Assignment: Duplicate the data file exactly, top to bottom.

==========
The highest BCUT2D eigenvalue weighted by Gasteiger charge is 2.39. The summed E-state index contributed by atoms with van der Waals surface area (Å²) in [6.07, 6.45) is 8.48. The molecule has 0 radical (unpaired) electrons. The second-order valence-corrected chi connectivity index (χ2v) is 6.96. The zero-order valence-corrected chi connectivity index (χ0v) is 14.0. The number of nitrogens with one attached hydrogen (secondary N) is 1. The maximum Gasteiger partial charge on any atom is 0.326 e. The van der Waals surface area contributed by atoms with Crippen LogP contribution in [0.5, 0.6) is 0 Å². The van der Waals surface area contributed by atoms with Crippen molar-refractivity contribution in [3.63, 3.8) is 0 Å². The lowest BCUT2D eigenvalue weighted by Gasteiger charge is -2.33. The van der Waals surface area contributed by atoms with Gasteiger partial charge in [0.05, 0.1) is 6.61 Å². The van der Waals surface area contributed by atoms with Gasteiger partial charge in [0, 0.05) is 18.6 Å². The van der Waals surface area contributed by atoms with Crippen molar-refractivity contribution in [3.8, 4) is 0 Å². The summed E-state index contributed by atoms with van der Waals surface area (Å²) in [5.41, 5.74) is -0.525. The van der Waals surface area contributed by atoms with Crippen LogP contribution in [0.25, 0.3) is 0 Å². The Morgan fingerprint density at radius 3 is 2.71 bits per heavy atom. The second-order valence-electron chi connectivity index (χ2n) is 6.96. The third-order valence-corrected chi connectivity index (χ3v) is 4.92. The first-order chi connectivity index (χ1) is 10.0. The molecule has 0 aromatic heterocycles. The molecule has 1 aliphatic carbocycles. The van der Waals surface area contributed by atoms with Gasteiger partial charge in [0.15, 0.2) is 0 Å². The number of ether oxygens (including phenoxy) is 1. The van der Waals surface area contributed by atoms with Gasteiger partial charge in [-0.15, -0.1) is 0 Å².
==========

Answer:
The highest BCUT2D eigenvalue weighted by Gasteiger charge is 2.39. The summed E-state index contributed by atoms with van der Waals surface area (Å²) in [6.07, 6.45) is 8.48. The molecule has 0 radical (unpaired) electrons. The second-order valence-corrected chi connectivity index (χ2v) is 6.96. The zero-order valence-corrected chi connectivity index (χ0v) is 14.0. The number of nitrogens with one attached hydrogen (secondary N) is 1. The maximum Gasteiger partial charge on any atom is 0.326 e. The van der Waals surface area contributed by atoms with Crippen LogP contribution in [0.5, 0.6) is 0 Å². The van der Waals surface area contributed by atoms with Crippen molar-refractivity contribution in [3.63, 3.8) is 0 Å². The lowest BCUT2D eigenvalue weighted by Gasteiger charge is -2.33. The van der Waals surface area contributed by atoms with Gasteiger partial charge in [0.05, 0.1) is 6.61 Å². The van der Waals surface area contributed by atoms with Gasteiger partial charge in [0, 0.05) is 18.6 Å². The van der Waals surface area contributed by atoms with Crippen molar-refractivity contribution in [3.8, 4) is 0 Å². The summed E-state index contributed by atoms with van der Waals surface area (Å²) in [5.41, 5.74) is -0.525. The van der Waals surface area contributed by atoms with Crippen LogP contribution in [0.25, 0.3) is 0 Å². The Morgan fingerprint density at radius 3 is 2.71 bits per heavy atom. The second-order valence-electron chi connectivity index (χ2n) is 6.96. The third-order valence-corrected chi connectivity index (χ3v) is 4.92. The first-order chi connectivity index (χ1) is 10.0. The molecule has 0 aromatic heterocycles. The molecule has 1 aliphatic carbocycles. The van der Waals surface area contributed by atoms with Gasteiger partial charge in [0.15, 0.2) is 0 Å². The number of ether oxygens (including phenoxy) is 1. The van der Waals surface area contributed by atoms with Gasteiger partial charge in [-0.15, -0.1) is 0 Å².